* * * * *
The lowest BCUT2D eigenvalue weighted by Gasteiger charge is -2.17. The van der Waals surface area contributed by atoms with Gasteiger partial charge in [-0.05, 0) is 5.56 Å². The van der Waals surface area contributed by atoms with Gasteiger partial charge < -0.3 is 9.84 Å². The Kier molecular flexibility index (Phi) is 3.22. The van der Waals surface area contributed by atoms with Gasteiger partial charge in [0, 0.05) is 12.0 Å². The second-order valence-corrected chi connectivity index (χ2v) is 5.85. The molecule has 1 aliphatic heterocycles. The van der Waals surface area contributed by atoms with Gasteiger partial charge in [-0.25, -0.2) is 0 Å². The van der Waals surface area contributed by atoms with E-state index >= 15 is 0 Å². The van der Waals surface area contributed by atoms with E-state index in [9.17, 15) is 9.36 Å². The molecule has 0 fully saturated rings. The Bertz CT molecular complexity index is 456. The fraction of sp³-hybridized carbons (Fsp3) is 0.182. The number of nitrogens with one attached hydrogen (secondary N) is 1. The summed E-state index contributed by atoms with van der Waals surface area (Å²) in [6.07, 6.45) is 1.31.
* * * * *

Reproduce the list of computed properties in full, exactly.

The lowest BCUT2D eigenvalue weighted by Gasteiger charge is -2.17. The van der Waals surface area contributed by atoms with Gasteiger partial charge in [-0.05, 0) is 5.56 Å². The van der Waals surface area contributed by atoms with Gasteiger partial charge < -0.3 is 9.84 Å². The Kier molecular flexibility index (Phi) is 3.22. The van der Waals surface area contributed by atoms with Gasteiger partial charge in [0, 0.05) is 12.0 Å². The second-order valence-corrected chi connectivity index (χ2v) is 5.85. The molecule has 1 aliphatic heterocycles. The van der Waals surface area contributed by atoms with Gasteiger partial charge in [-0.25, -0.2) is 0 Å². The van der Waals surface area contributed by atoms with E-state index >= 15 is 0 Å². The van der Waals surface area contributed by atoms with E-state index in [9.17, 15) is 9.36 Å². The molecule has 0 fully saturated rings. The Bertz CT molecular complexity index is 456. The fraction of sp³-hybridized carbons (Fsp3) is 0.182. The number of nitrogens with one attached hydrogen (secondary N) is 1. The summed E-state index contributed by atoms with van der Waals surface area (Å²) in [6.07, 6.45) is 1.31.